Avengers: Age of Ultron, a review

Avengers 2 Age of Ultron

I saw the Avengers 2: Age of Ultron last weekend. It’s already made an obscene amount of money, but that doesn’t necessarily mean the writing is any good. I couldn’t put down my writer’s glasses even if I wanted to, so I might as well put my thoughts into a blog.

Of course, big spoiler warning, I’m going to ruin everything for you, so go see it first. I’ll say this before getting down with the nitty-gritty, I had a lot of fun watching this movie. So, the second part of the wallpaper, then the spoiler-riddled review.


What works

Whedon is the king of ensemble casts. Buffy, Angel, Dollhouse, and especially Firefly are shining examples of how to put together a group of characters and have their differences and interactions play off each other. This works because of some brilliant scenes like all the heroes trying to lift Thor’s hammer, and the running gag about Captain America’s remark about swear words at the beginning of the movie.

I liked the way Quicksilver and Scarlet Witch were brought into the fold. They have good motivation to hate Stark and America’s superiority complex, and an equally good reason to start working with the Avengers later. However, I missed a (verbal) showdown between Stark and the twins. After all, they still have to hate him after joining the Avengers.

I also liked the way Hawkeye was set up to die for most of the movie, and then at the end, bang, it’s Quicksilver who bites the dust. You see the foreshadowing of meeting Hawkeye’s family, hearing about how he’s nearly finished with their house, how he’s almost off the floating city then turns around to save a single kid. It all screams “Hawkeye’s gonna die”, and then he doesn’t. Whedon isn’t shy about killing off characters (look at Buffy, Angel, and Serenity), although he sometimes brings them back too. This raises the stakes, and that increases engagement.

Beyond that, it just all looks so cool. Big shiny machines, robots, over-the-top action scenes, and all the super heroes kicking ass together. What person raised on super hero comics wouldn’t like that.

What doesn’t work

First, pacing. The action is too fast, and the breathing spacesĀ  feel wrong. Up until the appearance of Ultron things are alright, but after that it doesn’t work well. Too much action, then too much breathing time with meandering changes of plot direction. People move around a lot, going to different places, but it feels like moving gears in a clock that doesn’t quite run on time. It didn’t help the climax any either.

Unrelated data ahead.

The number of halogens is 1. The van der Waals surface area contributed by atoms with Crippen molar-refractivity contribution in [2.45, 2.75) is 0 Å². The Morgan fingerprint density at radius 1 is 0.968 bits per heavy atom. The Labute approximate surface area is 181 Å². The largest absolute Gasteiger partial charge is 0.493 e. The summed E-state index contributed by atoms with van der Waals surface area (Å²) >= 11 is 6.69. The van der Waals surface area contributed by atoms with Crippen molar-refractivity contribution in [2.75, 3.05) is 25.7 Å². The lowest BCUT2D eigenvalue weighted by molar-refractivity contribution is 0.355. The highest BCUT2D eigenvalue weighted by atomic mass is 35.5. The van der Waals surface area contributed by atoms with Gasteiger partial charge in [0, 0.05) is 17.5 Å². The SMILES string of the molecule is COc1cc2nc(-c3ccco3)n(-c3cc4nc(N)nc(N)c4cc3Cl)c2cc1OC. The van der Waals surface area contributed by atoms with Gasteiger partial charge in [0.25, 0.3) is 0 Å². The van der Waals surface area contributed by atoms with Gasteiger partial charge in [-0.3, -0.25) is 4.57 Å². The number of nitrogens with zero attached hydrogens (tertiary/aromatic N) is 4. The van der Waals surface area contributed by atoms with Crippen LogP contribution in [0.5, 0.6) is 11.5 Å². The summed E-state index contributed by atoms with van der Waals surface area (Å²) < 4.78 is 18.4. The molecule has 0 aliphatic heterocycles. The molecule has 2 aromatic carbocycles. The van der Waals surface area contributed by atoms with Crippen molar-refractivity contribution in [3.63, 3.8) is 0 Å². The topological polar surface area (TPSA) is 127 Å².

But, worse, far worse, is Ultron. Could somebody, for once, create an AI character who does not conclude that the best way to bring peace to the world is to kill off humanity. It’s been done to death, been brought back to undeath, then been done to death again. Go read Charles Stross’s Rule 34 for realistic scary AI. They did do some things right, at least trying to provide a legitimate reason why Ultron couldn’t just blow up the world through the Internet, but still. It’s been done. too. much.

Then there’s the anti-double-climax. At the start, the movie was showing clear signs of stress inside the team. The tension builds, as each member is subjected to Scarlet Witch’s powers. They get defeated and flee to a safe house. ‘Now the team will fall apart, only to get back together at the climax’ I thought. Nope. Didn’t happen.They sort of patched things up, and we went to a second ‘Tony Stark is going to go insane’ plot. Okay, switching tracks, I’m cool with that. Nope. Didn’t happen. Tony was right all along and created the mighty Paul-Bettany-bot called the Vision.

The Vision reeks of Deus Ex Machina. The team starts to fall apart, everybody’s mad at Tony Stark, and there a god-like uber-worthy dude pops up. Yeah. Pretty convenient. He can also shunt Ultron off the internet, but you’ll have to fry his robots by hand, you know. He is one-sixth of the greatest power in the universe, but he can’t stop a robot in a plane from shooting Quicksilver. Nice one.

The last part of the movie doesn’t feel very climactic, because of all of the above. The bad guy is reduced to some robots that the united good guys kick into oblivion. The stakes did not feel high enough. There’s no ‘oh-my-god-Iron-Man-is-going-to-blow-himself-to-oblivion’ scene, no death-star-trench-run, nope, just some guys and gals kicking robot ass.

And finally, something I cannot fail to mention: what’s up with the Thor-topless-in-a-pool scene?


So, in short, Age of Ultron is not as good as Avengers 1, but still awesome. You can always see the smudges better on a clean window, so yeah, I had some gripes, but I still loved it.

And every time, after you walk out the theatre, there’s the long wait ahead for the next Marvel movie. Ant Man’s, I think.

Martin Stellinga Written by:

I'm a science fiction and fantasy author/blogger from the Netherlands